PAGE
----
The Bermondsey BookshopAbout the Book

Set in 1920s London, this is the inspiring story of Kate Goss’s struggle against poverty, hunger and cruel family secrets.

Her mother died in a fall, her father has vanished without trace, and now her aunt and cousins treat her viciously. In a freezing, vermin-infested garret, factory girl Kate has only her own brave spirit and dreams of finding her father to keep her going. She has barely enough money to feed herself, or to pay the rent. The factory where she works begins to lay off people and it isn’t long before she has fallen into the hands of the violent local money-lender.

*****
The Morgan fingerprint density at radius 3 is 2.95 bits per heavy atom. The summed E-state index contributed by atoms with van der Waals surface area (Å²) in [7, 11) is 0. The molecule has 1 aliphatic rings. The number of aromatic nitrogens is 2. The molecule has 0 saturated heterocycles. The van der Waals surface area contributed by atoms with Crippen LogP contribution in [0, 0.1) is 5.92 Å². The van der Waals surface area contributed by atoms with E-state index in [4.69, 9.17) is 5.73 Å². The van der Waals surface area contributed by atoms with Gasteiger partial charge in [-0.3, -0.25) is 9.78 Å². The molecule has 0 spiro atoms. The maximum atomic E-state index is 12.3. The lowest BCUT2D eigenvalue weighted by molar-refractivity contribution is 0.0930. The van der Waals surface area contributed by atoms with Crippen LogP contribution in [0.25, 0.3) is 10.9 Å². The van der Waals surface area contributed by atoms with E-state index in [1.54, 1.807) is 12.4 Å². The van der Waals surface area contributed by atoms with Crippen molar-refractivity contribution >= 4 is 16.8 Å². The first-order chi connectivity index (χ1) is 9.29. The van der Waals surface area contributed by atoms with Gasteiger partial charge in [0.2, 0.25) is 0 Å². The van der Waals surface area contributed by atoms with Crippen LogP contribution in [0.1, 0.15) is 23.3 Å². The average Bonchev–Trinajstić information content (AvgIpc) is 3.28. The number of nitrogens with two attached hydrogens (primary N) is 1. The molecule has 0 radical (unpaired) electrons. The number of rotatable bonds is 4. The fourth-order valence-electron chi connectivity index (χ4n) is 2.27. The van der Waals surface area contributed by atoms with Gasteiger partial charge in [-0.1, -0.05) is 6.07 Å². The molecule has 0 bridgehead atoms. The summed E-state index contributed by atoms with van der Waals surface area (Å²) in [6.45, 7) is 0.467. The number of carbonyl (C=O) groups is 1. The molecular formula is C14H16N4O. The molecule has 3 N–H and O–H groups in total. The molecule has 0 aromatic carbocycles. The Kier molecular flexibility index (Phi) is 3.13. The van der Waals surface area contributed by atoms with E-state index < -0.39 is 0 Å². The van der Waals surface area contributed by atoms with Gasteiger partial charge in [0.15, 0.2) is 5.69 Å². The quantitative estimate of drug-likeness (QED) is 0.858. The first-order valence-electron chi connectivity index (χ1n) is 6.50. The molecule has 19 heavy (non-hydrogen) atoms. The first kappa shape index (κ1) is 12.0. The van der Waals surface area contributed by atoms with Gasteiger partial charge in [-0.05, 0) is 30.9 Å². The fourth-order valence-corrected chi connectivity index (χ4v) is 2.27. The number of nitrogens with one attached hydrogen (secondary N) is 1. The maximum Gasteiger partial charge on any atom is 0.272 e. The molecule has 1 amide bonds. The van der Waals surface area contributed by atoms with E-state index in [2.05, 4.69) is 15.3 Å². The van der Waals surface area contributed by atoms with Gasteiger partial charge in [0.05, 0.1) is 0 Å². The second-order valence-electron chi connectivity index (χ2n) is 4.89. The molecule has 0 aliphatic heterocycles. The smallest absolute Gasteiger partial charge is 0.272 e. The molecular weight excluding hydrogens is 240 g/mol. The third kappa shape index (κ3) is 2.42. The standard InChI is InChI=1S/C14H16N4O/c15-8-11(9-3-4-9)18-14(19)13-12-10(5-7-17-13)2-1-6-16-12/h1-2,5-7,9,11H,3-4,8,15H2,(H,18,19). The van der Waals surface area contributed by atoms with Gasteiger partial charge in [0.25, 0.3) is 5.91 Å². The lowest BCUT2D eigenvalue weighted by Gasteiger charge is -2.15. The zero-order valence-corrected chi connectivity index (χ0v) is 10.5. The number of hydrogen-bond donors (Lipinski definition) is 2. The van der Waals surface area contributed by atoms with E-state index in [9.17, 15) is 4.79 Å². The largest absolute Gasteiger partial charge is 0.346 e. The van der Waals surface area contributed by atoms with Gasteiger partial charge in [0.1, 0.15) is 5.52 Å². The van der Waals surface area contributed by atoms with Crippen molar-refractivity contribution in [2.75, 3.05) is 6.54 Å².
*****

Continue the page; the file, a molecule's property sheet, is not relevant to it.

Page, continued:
That is until an unexpected opportunity comes her way – a job cleaning a most unusual bookshop, where anyone, from factory workers to dockers, can learn to read and then buy books cheaply. A new world opens up, but with it come new dangers, too.

Based on the true story of the Bermondsey Bookshop, this is the most inspiring and gripping novel Mary Gibson has yet written.

Format: Hardcover, ebook (448 pages)      Publisher: Head of Zeus
Publication date: 6th February 2020         Genre: Historical Fiction

Find The Bermondsey Bookshop on Goodreads

Purchase links*
Amazon.co.uk | Amazon.com | Hive (supporting UK bookshops)
*links provided for convenience, not as part of any affiliate programme

My Review